I, like everyone else, watched the highly anticipated interview between Meghan Markle, Prince Harry, and Oprah Winfrey in awe. Meghan is the very essence of grace, authenticity, vulnerability, and perhaps most of all, courage.
I remember so clearly when she told ITV reporter Tom Bradby that it would be accurate to say she was “not really doing OK” during a tour in South Africa. Her honest and raw answers to his questions cut to the quick of what I was experiencing as a new mom myself. I was not a royal dealing with the scrutiny and racism that had come with that journey for her, but I was a mom of a newborn and if someone had asked me the same question I would have said yes — if I was brave enough to be honest.
In her Oprah interview, Meghan has once again fearlessly and vulnerably spoken truth right to the heart of her experiences, and to mine.
Perinatal depression, depression experienced by a person during their pregnancy or during the postpartum period, was found to be “the most under-diagnosed obstetric complication in America” in 2010, with over 400,000 infants born to a depressed parent every year, according to estimates. Living with perinatal and postpartum depression has been one of the most difficult experiences of my life. I am blessed with three beautiful, vibrant children. I have wanted each one of them and feel that motherhood is the most important thing I will ever do. Yet during each pregnancy and after each birth, I have descended into a dark and scary place, where I don’t recognize myself, and my family members quietly worry. We are not alone in this experience, the Centers for Disease Control and Prevention (CDC) estimates that between 1 in 5 and 1 in 8 women suffer from postpartum depression. Still, there is a heavy veil of secrecy covering this all too common mental health crisis, and many parents feel the shame and guilt that Meghan described. They fear that asking for help will label them as weak and broken for all the world to see.
When asked about her mental health during her pregnancy and the challenges of that time, Meghan Markle said she experienced suicidal ideation. She explained to Oprah that she had scary, intrusive thoughts and methodical plans to end her own life while pregnant, that she was afraid to be left alone, and that she reached out to her husband for help.
“I was really ashamed to say it at the time,” she said before millions of viewers. “But I knew that if I didn’t say it, that I would do it. And I just didn’t — I just didn’t want to be alive anymore.”
It is difficult for me to comprehend the strength that reaching out for help took. I too have contemplated suicide while pregnant and newly postpartum. I did not have the courage to tell my spouse how I was feeling. How could I? How could I admit that I had thoughts of ending my own life, and in turn the life of our very precious and loved unborn baby. That is simply a darkness too scary to give voice to. The thing is that by attempting to suffocate my scary thoughts by silencing them, I did not take away any of their power. Instead, I fueled the darkness by adding shame and guilt to my already complex emotions.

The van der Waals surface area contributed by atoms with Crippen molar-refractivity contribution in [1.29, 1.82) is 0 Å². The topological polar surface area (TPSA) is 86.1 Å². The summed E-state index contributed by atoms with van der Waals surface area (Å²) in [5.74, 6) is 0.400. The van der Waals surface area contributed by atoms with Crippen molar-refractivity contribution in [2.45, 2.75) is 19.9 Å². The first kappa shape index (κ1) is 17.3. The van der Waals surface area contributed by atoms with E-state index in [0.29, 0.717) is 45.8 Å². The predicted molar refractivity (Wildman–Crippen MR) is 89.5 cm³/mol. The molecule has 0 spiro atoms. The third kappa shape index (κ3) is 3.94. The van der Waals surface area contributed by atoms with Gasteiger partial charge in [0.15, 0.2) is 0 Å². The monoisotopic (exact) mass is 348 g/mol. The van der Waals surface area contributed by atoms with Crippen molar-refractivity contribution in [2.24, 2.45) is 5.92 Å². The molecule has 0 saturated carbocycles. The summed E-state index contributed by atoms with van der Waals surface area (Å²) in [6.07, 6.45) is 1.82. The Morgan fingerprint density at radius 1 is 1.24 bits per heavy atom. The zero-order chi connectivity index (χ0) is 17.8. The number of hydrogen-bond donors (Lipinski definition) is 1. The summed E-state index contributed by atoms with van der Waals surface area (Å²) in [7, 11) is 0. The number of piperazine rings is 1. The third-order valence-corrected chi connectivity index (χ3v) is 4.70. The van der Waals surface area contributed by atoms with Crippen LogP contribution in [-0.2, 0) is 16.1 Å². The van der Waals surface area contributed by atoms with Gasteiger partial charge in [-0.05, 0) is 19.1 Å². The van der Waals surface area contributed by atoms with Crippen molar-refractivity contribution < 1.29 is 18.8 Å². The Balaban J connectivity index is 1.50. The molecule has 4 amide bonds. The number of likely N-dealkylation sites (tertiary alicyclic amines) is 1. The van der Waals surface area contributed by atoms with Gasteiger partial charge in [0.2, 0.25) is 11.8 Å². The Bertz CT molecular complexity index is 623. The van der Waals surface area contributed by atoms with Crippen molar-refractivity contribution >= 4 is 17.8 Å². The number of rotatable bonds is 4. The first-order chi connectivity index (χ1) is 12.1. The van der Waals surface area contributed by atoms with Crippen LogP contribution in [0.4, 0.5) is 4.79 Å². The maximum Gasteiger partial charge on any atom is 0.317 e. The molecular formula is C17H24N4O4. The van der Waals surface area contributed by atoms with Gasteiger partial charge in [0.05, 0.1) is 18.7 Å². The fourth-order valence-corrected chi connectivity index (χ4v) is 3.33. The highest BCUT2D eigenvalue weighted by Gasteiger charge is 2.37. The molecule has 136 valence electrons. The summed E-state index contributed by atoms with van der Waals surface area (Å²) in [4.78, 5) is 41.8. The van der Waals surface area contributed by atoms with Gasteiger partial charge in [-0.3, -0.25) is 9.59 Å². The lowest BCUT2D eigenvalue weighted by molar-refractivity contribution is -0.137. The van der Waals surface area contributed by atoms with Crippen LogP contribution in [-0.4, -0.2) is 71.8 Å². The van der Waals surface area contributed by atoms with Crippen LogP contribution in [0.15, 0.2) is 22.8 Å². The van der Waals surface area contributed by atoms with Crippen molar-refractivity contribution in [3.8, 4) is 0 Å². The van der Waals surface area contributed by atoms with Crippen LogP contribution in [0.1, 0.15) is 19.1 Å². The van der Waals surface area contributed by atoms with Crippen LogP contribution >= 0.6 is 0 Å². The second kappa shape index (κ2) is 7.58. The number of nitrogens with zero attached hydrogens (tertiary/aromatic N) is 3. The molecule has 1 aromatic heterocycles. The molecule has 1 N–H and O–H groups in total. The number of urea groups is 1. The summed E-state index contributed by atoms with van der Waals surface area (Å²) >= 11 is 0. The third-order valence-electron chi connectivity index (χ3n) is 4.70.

I am so grateful for the friends that encouraged me to speak to my midwife about my struggles. They did not know I was experiencing suicidal ideation; they simply knew I was struggling, and they had been there before. My friends were warriors familiar with postpartum depression, anxiety and OCD as so many women are.
I did speak to my midwife, and luckily, she probed further when I told her I was struggling. “Do you ever think about hurting yourself?” she asked. “Sometimes, yes,” I replied. And thankfully she got me the help I needed, including medication, a referral to a support group, and therapy resources. Those supports saved my life and the life of my son. With two little words, I was able to get the help I desperately needed. Sadly not all parents have access to these life-saving services.
According to the CDC, over half of pregnant people with depression do not receive the treatment they need. During my second pregnancy, I was one of those numbers. I, like many other mothers, stopped taking the antidepressants I had been prescribed after my first pregnancy when I decided to try for a second baby. That was the responsible thing to do, I thought, protect my baby from the drugs I needed. I suffered with anxiety and depression and the intrusive thoughts common to postpartum OCD, and no one asked me if I was OK. Not my medical team, not my daughter’s pediatricians. She was healthy; I healed physically, and that was that. I remember in her second year of life the feeling of coming back to myself, of a dark and heavy fog lifted. I had experienced PPD before, and I should have known to get help. But I thought that made me weak, and so I suffered in silence for over a year.
Thanks to the medication I again started taking during my third pregnancy, and the resources my midwife connected me with, I have enjoyed a happy, healthy postpartum season with my youngest. If she had written off my concerns as a normal postpartum experience, as so many healthcare providers do, I don’t know that I would be standing here today, watching my son play at the park and writing this. We need more health-care providers who interface with pregnant and postpartum parents to ask the right questions and follow up with the right resources. This is not a matter of convenience or whose job it is to ask these questions, this is a matter of life and death.
If you or someone you know is in crisis, you should call the National Suicide Prevention Lifeline at 1-800-273-8255, The Trevor Project at 1-866-488-7386, or reach Crisis Text Line by texting “START” to 741741. You can also head to your nearest emergency room or call 911.
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